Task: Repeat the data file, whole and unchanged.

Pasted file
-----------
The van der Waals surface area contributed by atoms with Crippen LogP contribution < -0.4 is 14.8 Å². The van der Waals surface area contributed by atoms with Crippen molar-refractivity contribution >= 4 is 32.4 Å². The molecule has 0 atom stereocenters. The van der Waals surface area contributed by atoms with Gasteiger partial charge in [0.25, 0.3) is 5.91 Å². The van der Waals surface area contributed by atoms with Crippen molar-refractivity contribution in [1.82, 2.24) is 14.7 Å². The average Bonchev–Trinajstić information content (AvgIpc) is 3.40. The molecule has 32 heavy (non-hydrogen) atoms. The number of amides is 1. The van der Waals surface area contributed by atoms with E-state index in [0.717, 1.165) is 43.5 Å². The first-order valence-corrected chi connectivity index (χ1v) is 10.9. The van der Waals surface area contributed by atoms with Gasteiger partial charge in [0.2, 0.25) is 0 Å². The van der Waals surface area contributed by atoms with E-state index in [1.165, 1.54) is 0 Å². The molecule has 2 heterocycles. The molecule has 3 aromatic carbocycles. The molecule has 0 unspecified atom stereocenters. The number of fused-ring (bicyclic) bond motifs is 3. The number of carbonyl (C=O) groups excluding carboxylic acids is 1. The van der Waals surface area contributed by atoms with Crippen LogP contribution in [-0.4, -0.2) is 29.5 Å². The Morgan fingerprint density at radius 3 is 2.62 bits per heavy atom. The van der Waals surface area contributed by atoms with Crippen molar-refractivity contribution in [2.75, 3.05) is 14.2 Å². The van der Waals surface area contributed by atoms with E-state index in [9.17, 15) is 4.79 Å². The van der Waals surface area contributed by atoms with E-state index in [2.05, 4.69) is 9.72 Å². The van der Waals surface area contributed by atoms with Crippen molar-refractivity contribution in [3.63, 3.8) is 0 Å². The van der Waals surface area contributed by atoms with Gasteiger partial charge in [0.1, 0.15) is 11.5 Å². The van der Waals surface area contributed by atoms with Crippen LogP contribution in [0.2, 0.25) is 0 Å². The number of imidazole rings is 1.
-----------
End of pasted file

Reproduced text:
The van der Waals surface area contributed by atoms with Crippen LogP contribution < -0.4 is 14.8 Å². The van der Waals surface area contributed by atoms with Crippen molar-refractivity contribution >= 4 is 32.4 Å². The molecule has 0 atom stereocenters. The van der Waals surface area contributed by atoms with Gasteiger partial charge in [0.25, 0.3) is 5.91 Å². The van der Waals surface area contributed by atoms with Crippen molar-refractivity contribution in [1.82, 2.24) is 14.7 Å². The average Bonchev–Trinajstić information content (AvgIpc) is 3.40. The molecule has 32 heavy (non-hydrogen) atoms. The number of amides is 1. The van der Waals surface area contributed by atoms with E-state index in [0.717, 1.165) is 43.5 Å². The first-order valence-corrected chi connectivity index (χ1v) is 10.9. The van der Waals surface area contributed by atoms with Gasteiger partial charge in [0.2, 0.25) is 0 Å². The van der Waals surface area contributed by atoms with E-state index in [1.165, 1.54) is 0 Å². The molecule has 2 heterocycles. The molecule has 3 aromatic carbocycles. The molecule has 0 unspecified atom stereocenters. The number of fused-ring (bicyclic) bond motifs is 3. The number of carbonyl (C=O) groups excluding carboxylic acids is 1. The van der Waals surface area contributed by atoms with Crippen LogP contribution in [-0.4, -0.2) is 29.5 Å². The Morgan fingerprint density at radius 3 is 2.62 bits per heavy atom. The van der Waals surface area contributed by atoms with Crippen molar-refractivity contribution in [2.75, 3.05) is 14.2 Å². The van der Waals surface area contributed by atoms with E-state index in [9.17, 15) is 4.79 Å². The van der Waals surface area contributed by atoms with E-state index in [2.05, 4.69) is 9.72 Å². The van der Waals surface area contributed by atoms with Crippen molar-refractivity contribution in [3.63, 3.8) is 0 Å². The van der Waals surface area contributed by atoms with Gasteiger partial charge in [0.1, 0.15) is 11.5 Å². The van der Waals surface area contributed by atoms with Crippen LogP contribution in [0.2, 0.25) is 0 Å². The number of imidazole rings is 1.